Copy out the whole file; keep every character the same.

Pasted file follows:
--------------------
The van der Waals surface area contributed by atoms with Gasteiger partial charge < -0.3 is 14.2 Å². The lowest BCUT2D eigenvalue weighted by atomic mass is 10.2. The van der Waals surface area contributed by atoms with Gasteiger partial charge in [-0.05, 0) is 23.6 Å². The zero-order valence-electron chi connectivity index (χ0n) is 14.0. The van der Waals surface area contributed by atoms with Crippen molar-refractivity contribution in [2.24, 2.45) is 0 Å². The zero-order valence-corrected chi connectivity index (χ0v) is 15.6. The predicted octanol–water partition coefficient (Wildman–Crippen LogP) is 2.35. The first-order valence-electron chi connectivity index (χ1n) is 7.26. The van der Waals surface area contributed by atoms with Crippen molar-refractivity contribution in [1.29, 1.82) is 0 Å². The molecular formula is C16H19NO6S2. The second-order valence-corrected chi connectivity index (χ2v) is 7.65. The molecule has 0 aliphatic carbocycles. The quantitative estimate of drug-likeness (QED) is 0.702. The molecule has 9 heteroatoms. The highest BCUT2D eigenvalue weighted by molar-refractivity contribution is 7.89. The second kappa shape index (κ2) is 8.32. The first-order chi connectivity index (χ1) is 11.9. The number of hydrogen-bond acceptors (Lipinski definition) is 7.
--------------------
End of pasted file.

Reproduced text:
The van der Waals surface area contributed by atoms with Gasteiger partial charge < -0.3 is 14.2 Å². The lowest BCUT2D eigenvalue weighted by atomic mass is 10.2. The van der Waals surface area contributed by atoms with Gasteiger partial charge in [-0.05, 0) is 23.6 Å². The zero-order valence-electron chi connectivity index (χ0n) is 14.0. The van der Waals surface area contributed by atoms with Crippen molar-refractivity contribution in [2.24, 2.45) is 0 Å². The zero-order valence-corrected chi connectivity index (χ0v) is 15.6. The predicted octanol–water partition coefficient (Wildman–Crippen LogP) is 2.35. The first-order valence-electron chi connectivity index (χ1n) is 7.26. The van der Waals surface area contributed by atoms with Crippen molar-refractivity contribution in [1.29, 1.82) is 0 Å². The molecular formula is C16H19NO6S2. The second-order valence-corrected chi connectivity index (χ2v) is 7.65. The molecule has 0 aliphatic carbocycles. The quantitative estimate of drug-likeness (QED) is 0.702. The molecule has 9 heteroatoms. The highest BCUT2D eigenvalue weighted by molar-refractivity contribution is 7.89. The second kappa shape index (κ2) is 8.32. The first-order chi connectivity index (χ1) is 11.9. The number of hydrogen-bond acceptors (Lipinski definition) is 7.